Four ophthalmologists performed the ophthalmologic examinations. This examination included a recording of ophthalmologic history (lens extraction and the year of extraction); a measure of best-corrected far visual acuity in the right and left eyes; after pupil dilation, a quantitative assessment of nuclear, cortical, and PSC lens opacities at slitlamp examination according to the Lens Opacities Classification System III (LOCS III)12; and one 50° color photograph centered on the macular area in each eye.

The type and degree of lens opacification were graded at slitlamp examination following the procedures of the LOCS III.12 This system, which is based on standard photographs, provides decimal, nearly continuous grades for nuclear opalescence (ranging from 0-6.9, using 6 standards), nuclear color (ranging from 0-6.9, using 6 standards), cortical opacities (ranging from 0-5.9, using 5 standards), PSC opacities (ranging from 0-5.9, using 5 standards).

DEFINITION OF CATARACT

As in the other publications from the POLA Study,1315 the presence of cataract was defined as nuclear color or nuclear opalescence grades of 4 or higher for nuclear opacities, cortical opacity grade of 4 or higher for cortical opacities, and PSC opacity grade of 2 or higher for PSC opacities. This level of opacification corresponded to significant visual impairment in most participants.

Participants were classified as having a single type of cataract (nuclear, cortical, PSC) when only 1 type of opacity was present. The nuclear cataract group, for instance, consisted of participants with only nuclear cataract in both eyes or only nuclear cataract in one eye and no cataract in the other eye. The mixed cataract group consisted of participants with various combinations of nuclear, cortical, and PSC cataracts in one or both eyes. All other subjects were considered free of cataract (nuclear opalescence, nuclear color, and cortical opacity grades <4 and PSC grade <2 in both eyes).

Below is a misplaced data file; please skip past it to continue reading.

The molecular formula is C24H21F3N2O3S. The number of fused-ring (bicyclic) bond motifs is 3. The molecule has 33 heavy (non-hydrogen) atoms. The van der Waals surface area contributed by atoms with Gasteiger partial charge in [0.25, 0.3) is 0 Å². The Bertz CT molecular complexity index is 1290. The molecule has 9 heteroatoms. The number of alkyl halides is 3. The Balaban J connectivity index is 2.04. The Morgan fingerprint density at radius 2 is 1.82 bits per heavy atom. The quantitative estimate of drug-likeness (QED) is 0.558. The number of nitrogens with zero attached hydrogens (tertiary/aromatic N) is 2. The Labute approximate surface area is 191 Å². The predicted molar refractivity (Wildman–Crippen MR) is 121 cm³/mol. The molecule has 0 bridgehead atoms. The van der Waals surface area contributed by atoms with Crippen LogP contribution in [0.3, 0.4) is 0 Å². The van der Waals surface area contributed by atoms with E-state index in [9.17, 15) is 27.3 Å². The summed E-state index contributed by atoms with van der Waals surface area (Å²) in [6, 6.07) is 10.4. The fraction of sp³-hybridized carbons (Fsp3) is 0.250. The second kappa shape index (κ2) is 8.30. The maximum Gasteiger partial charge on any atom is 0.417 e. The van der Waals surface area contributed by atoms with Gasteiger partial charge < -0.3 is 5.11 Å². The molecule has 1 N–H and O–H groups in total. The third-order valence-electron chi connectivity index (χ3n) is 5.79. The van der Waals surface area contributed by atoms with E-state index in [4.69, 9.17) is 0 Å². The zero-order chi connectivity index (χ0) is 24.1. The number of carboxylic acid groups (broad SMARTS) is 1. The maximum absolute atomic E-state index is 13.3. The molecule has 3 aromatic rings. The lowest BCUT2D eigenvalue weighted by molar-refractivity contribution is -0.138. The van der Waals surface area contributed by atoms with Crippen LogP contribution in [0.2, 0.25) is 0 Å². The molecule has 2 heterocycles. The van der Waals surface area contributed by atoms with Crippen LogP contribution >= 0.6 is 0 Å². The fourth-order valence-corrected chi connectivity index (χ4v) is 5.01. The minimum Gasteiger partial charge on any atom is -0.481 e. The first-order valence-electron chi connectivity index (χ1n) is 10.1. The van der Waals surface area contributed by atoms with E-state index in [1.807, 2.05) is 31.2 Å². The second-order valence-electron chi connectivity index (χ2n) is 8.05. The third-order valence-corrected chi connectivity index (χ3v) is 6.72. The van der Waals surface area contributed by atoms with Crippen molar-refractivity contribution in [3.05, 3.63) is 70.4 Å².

Participants who had already had bilateral lens extractions formed a separate group (bilateral cataract surgery). Participants with unilateral lens extraction (n = 100) were classified according to their other eye.

BIOCHEMICAL DATA

Biological measurements were made from fasting blood samples performed at home on the morning of the examination. They included measurements in plasma (cholesterol; triglycerides; vitamins A, E, and C; and glutathione peroxidase) and in red blood cells (superoxide dismutase). Measurement of plasma glutathione peroxidase concentration was performed by the enzyme-linked immunoassay BIOXYTECH pl GPx-EIA (OXIS International SA, Portland, Ore). Red blood cell superoxide dismutase activity was measured by a spectrophotometric assay (BIOXYTECH SOD-525; OXIS International SA).

In 2001, we performed a new series of biochemical measurements. The plasma samples were kept frozen at −80°C for approximately 5 years before these measurements were performed. Plasma albumin, transthyretin, and orosomucoid concentrations were determined by immunoturbidimetric methods, while hs-CRP concentration was determined by latex-enhanced immunoturbidimetric method using reagents from Olympus (Rungis, France) on an Olympus AU2700 biochemistry analyzer.16